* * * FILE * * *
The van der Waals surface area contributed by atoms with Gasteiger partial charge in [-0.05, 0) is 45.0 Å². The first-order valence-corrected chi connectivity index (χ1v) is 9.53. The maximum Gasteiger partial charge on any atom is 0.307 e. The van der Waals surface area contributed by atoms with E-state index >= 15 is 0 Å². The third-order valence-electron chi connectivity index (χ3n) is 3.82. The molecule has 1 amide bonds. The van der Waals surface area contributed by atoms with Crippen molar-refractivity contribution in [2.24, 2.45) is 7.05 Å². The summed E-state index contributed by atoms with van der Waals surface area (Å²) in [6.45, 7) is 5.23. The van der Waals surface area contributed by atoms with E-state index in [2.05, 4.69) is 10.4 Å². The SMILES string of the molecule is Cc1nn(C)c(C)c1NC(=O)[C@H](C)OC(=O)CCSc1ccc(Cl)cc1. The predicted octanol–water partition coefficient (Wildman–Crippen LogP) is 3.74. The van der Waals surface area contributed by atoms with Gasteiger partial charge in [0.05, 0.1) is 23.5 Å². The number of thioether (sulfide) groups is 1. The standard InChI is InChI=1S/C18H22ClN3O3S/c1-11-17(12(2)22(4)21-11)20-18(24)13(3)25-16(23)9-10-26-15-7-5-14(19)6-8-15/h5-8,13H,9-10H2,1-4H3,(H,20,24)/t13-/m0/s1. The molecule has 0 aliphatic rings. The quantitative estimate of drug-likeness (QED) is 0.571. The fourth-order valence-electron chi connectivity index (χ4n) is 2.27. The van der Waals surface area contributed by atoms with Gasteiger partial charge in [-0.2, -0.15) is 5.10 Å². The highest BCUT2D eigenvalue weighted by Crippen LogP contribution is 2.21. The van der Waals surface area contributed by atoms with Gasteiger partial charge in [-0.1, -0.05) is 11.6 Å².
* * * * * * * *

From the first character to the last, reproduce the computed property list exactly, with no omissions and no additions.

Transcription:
The van der Waals surface area contributed by atoms with Gasteiger partial charge in [-0.05, 0) is 45.0 Å². The first-order valence-corrected chi connectivity index (χ1v) is 9.53. The maximum Gasteiger partial charge on any atom is 0.307 e. The van der Waals surface area contributed by atoms with E-state index >= 15 is 0 Å². The third-order valence-electron chi connectivity index (χ3n) is 3.82. The molecule has 1 amide bonds. The van der Waals surface area contributed by atoms with Crippen molar-refractivity contribution in [2.24, 2.45) is 7.05 Å². The summed E-state index contributed by atoms with van der Waals surface area (Å²) in [6.45, 7) is 5.23. The van der Waals surface area contributed by atoms with E-state index in [2.05, 4.69) is 10.4 Å². The SMILES string of the molecule is Cc1nn(C)c(C)c1NC(=O)[C@H](C)OC(=O)CCSc1ccc(Cl)cc1. The predicted octanol–water partition coefficient (Wildman–Crippen LogP) is 3.74. The van der Waals surface area contributed by atoms with Gasteiger partial charge in [0.05, 0.1) is 23.5 Å². The number of thioether (sulfide) groups is 1. The standard InChI is InChI=1S/C18H22ClN3O3S/c1-11-17(12(2)22(4)21-11)20-18(24)13(3)25-16(23)9-10-26-15-7-5-14(19)6-8-15/h5-8,13H,9-10H2,1-4H3,(H,20,24)/t13-/m0/s1. The molecule has 0 aliphatic rings. The quantitative estimate of drug-likeness (QED) is 0.571. The fourth-order valence-electron chi connectivity index (χ4n) is 2.27. The van der Waals surface area contributed by atoms with Gasteiger partial charge in [-0.2, -0.15) is 5.10 Å². The highest BCUT2D eigenvalue weighted by Crippen LogP contribution is 2.21. The van der Waals surface area contributed by atoms with Gasteiger partial charge in [-0.1, -0.05) is 11.6 Å².